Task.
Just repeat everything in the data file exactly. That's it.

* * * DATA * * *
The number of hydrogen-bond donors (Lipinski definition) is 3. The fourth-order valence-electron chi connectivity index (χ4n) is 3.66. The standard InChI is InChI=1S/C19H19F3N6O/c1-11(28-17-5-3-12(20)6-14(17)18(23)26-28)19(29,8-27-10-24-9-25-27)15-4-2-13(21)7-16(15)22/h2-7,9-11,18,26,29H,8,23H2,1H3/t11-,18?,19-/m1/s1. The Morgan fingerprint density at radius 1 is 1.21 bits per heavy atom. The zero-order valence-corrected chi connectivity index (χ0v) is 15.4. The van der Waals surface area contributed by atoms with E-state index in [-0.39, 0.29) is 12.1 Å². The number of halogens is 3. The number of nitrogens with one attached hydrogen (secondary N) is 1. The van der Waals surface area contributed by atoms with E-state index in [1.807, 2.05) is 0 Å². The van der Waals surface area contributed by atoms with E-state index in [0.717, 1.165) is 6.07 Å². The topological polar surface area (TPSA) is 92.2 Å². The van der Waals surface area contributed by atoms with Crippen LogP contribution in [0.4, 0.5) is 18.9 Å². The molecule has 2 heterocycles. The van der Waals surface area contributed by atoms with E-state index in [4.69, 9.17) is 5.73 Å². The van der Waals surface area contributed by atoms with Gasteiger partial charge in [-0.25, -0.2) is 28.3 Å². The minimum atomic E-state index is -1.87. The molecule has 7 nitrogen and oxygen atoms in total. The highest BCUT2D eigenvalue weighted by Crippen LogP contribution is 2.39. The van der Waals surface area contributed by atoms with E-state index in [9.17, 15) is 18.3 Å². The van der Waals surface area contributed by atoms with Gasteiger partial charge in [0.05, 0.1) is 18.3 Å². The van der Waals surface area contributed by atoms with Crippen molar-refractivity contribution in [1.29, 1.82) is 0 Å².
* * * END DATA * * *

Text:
The number of hydrogen-bond donors (Lipinski definition) is 3. The fourth-order valence-electron chi connectivity index (χ4n) is 3.66. The standard InChI is InChI=1S/C19H19F3N6O/c1-11(28-17-5-3-12(20)6-14(17)18(23)26-28)19(29,8-27-10-24-9-25-27)15-4-2-13(21)7-16(15)22/h2-7,9-11,18,26,29H,8,23H2,1H3/t11-,18?,19-/m1/s1. The Morgan fingerprint density at radius 1 is 1.21 bits per heavy atom. The zero-order valence-corrected chi connectivity index (χ0v) is 15.4. The van der Waals surface area contributed by atoms with E-state index in [-0.39, 0.29) is 12.1 Å². The number of halogens is 3. The number of nitrogens with one attached hydrogen (secondary N) is 1. The van der Waals surface area contributed by atoms with E-state index in [1.807, 2.05) is 0 Å². The van der Waals surface area contributed by atoms with E-state index in [0.717, 1.165) is 6.07 Å². The topological polar surface area (TPSA) is 92.2 Å². The van der Waals surface area contributed by atoms with Crippen LogP contribution in [0.4, 0.5) is 18.9 Å². The molecule has 2 heterocycles. The van der Waals surface area contributed by atoms with E-state index in [4.69, 9.17) is 5.73 Å². The van der Waals surface area contributed by atoms with Gasteiger partial charge in [-0.25, -0.2) is 28.3 Å². The minimum atomic E-state index is -1.87. The molecule has 7 nitrogen and oxygen atoms in total. The highest BCUT2D eigenvalue weighted by Crippen LogP contribution is 2.39. The van der Waals surface area contributed by atoms with E-state index in [9.17, 15) is 18.3 Å². The van der Waals surface area contributed by atoms with Gasteiger partial charge in [0.05, 0.1) is 18.3 Å². The van der Waals surface area contributed by atoms with Crippen molar-refractivity contribution in [1.29, 1.82) is 0 Å².